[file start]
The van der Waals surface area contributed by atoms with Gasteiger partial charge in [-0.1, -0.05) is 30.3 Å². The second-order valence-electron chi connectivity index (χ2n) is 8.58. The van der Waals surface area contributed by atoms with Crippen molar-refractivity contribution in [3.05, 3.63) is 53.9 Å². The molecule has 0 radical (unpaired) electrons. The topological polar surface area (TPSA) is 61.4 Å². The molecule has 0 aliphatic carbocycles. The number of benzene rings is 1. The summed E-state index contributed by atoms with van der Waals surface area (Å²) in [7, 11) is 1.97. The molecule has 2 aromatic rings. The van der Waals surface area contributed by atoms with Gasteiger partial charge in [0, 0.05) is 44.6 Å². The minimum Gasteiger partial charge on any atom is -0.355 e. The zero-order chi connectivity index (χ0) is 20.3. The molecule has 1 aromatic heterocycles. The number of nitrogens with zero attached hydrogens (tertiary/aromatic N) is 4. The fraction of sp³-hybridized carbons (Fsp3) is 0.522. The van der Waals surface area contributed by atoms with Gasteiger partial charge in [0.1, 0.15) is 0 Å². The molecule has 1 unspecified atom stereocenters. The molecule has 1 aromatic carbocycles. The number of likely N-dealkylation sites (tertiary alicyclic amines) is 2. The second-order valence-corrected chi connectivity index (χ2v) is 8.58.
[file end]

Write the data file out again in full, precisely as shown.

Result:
The van der Waals surface area contributed by atoms with Gasteiger partial charge in [-0.1, -0.05) is 30.3 Å². The second-order valence-electron chi connectivity index (χ2n) is 8.58. The van der Waals surface area contributed by atoms with Crippen molar-refractivity contribution in [3.05, 3.63) is 53.9 Å². The molecule has 0 radical (unpaired) electrons. The topological polar surface area (TPSA) is 61.4 Å². The molecule has 0 aliphatic carbocycles. The number of benzene rings is 1. The summed E-state index contributed by atoms with van der Waals surface area (Å²) in [7, 11) is 1.97. The molecule has 2 aromatic rings. The van der Waals surface area contributed by atoms with Gasteiger partial charge in [0, 0.05) is 44.6 Å². The minimum Gasteiger partial charge on any atom is -0.355 e. The zero-order chi connectivity index (χ0) is 20.3. The molecule has 1 aromatic heterocycles. The number of nitrogens with zero attached hydrogens (tertiary/aromatic N) is 4. The fraction of sp³-hybridized carbons (Fsp3) is 0.522. The van der Waals surface area contributed by atoms with Gasteiger partial charge in [0.1, 0.15) is 0 Å². The molecule has 1 unspecified atom stereocenters. The molecule has 1 aromatic carbocycles. The number of likely N-dealkylation sites (tertiary alicyclic amines) is 2. The second-order valence-corrected chi connectivity index (χ2v) is 8.58.